People with Certain Medical Conditions Pt. 2


Medical Conditions in Adults

  • This list is presented in alphabetical order and not in order of risk.

  • CDC completed an evidence review process for each medical condition on this list to ensure they met criteria for inclusion on this webpage.

  • We are learning more about COVID-19 every day, and this list may be updated as the science evolves.

Liver disease

Having chronic liver disease, such as alcohol-related liver disease, nonalcoholic fatty liver disease, and especially cirrhosis, or scarring of the liver, can make you more likely to get severely ill from COVID-19. Get more information:


Overweight and obesity

Overweight (defined as a body mass index (BMI) > 25 kg/m2 but < 30 kg/m2), obesity (BMI ≥30 kg/m2 but < 40 kg/m2), or severe obesity (BMI of ≥40 kg/m2), can make you more likely to get severely ill from COVID-19. The risk of severe COVID-19 illness increases sharply with elevated BMI. Get more information:


Pregnancy

Pregnant and recently pregnant people (for at least 42 days following end of pregnancy) are more likely to get severely ill from COVID-19 compared with non-pregnant people. Get more information:


Sickle cell disease or thalassemia

Having hemoglobin blood disorders like sickle cell disease (SCD) or thalassemia can make you more likely to get severely ill from COVID-19. Get more information:


Smoking, current or former

Being a current or former cigarette smoker can make you more likely to get severely ill from COVID-19. If you currently smoke, quit. If you used to smoke, don’t start again. If you’ve never smoked, don’t start. Get more information:


Solid organ or blood stem cell transplant

Having had a solid organ or blood stem cell transplant, which includes bone marrow transplants, can make you more likely to get severely ill from COVID-19. Get more information:


Stroke or cerebrovascular disease, which affects blood flow to the brain

Having cerebrovascular disease, such as having a stroke, can make you more likely to get severely ill from COVID-19. Get more information:


Substance use disorders

Having a substance use disorder (such as alcohol, opioid, or cocaine use disorder) can make you more likely to get severely ill from COVID-19. Get more information:


Information on Children and Teens

While children have been less affected by COVID-19 compared with adults, children can be infected with the virus that causes COVID-19 and some children develop severe illness. Children with underlying medical conditions are at increased risk for severe illness compared to children without underlying medical conditions. Current evidence on which underlying medical conditions in children are associated with increased risk is limited. Current evidence suggests that children with medical complexity, with genetic, neurologic, metabolic conditions, or with congenital heart disease can be at increased risk for severe illness from COVID-19. Similar to adults, children with obesity, diabetes, asthma or chronic lung disease, sickle cell disease, or immunosuppression can also be at increased risk for severe illness from COVID-19. One way to protect the health of children is to ensure that all adults in a household are fully vaccinated against COVID-19.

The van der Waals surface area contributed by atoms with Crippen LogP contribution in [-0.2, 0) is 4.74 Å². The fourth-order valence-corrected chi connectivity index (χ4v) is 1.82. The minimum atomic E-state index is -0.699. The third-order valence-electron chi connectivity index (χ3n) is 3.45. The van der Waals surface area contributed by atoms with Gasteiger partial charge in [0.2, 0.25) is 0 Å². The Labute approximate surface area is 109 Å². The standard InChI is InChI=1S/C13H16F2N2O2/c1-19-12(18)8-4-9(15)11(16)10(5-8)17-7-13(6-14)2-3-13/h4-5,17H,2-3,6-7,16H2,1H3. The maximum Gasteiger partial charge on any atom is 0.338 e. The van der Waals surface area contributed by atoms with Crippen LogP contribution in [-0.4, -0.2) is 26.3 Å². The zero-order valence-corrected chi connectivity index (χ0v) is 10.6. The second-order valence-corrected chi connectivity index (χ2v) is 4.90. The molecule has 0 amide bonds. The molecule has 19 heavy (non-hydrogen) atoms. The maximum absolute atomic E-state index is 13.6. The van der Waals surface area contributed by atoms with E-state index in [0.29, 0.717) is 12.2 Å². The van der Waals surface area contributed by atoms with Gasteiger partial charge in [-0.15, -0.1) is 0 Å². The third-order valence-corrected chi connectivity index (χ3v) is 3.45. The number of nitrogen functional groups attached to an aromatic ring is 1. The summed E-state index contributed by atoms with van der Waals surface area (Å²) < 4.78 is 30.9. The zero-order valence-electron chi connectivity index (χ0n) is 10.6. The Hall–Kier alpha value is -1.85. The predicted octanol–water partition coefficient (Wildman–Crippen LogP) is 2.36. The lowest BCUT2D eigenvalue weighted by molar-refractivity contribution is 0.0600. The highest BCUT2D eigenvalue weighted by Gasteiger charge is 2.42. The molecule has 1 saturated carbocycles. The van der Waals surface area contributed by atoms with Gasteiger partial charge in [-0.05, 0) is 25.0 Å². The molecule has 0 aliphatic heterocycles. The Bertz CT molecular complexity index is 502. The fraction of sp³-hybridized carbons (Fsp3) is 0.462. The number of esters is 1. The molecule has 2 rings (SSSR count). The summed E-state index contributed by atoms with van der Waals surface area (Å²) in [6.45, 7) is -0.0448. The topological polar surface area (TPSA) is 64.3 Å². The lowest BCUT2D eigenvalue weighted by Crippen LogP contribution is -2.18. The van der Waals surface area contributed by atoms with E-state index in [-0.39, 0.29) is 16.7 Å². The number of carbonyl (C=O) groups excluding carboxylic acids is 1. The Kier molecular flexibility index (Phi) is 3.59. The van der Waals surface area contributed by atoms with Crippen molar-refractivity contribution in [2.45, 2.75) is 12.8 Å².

Actions You Can Take

In general, the older you are, the more health conditions you have, and the more severe the conditions, the more important it is to take preventive measures for COVID-19 such as vaccination, wearing a mask , social distancing, and practicing hand hygiene. Please contact your state, tribal, local, or territorial health department for more information on COVID-19 vaccination in your area. It is important for people with medical conditions and their providers to work together and manage those conditions carefully and safely. Get a COVID-19 vaccine as soon as you can. If you have a medical condition, the following are actions you can take based on your medical conditions and other risk factors:

  • Continue your medicines and do not change your treatment plan without talking to your healthcare provider.

  • Follow your current treatment plan (e.g., Asthma Action Plan, dialysis schedule, blood sugar testing, nutrition and exercise recommendations) to keep your medical condition under control.

  • Have at least a 30-day supply of prescription and non-prescription medicines. Talk to a healthcare provider, insurer, and pharmacist about getting an extra supply (i.e., more than 30 days) of prescription medicines, if possible, to reduce your trips to the pharmacy.

  • Have shelf-stable food choices available to accommodate dietary needs based on your medical condition (e.g., kidney diet and KCER 3-Day Emergency Diet Plan, diabetic diet).

  • Know the triggers for your condition and avoid when possible (e.g., avoid asthma triggers by having another member of your household clean and disinfect your house for you or avoid possible sickle cell disease triggers to prevent vaso-occlusive episodes or pain crises).

  • Learn about stress and coping. You may feel increased stress during this pandemic. Fear and anxiety can be overwhelming and cause strong emotions.

  • Do not delay getting emergency care for your medical condition because of COVID-19. Emergency departments have infection prevention plans to protect you from getting COVID-19 if you need care.

  • Call your healthcare provider if you have any concerns about your medical conditions or if you get sick and think that you may have COVID-19. If you need emergency help, call 911 right away.

  • When possible, keep preventive care and other routine healthcare appointments (such as vaccinations and blood pressure checks) with your provider. Check with your provider about safety precautions for office visits and ask about telemedicine or remote healthcare visit options.

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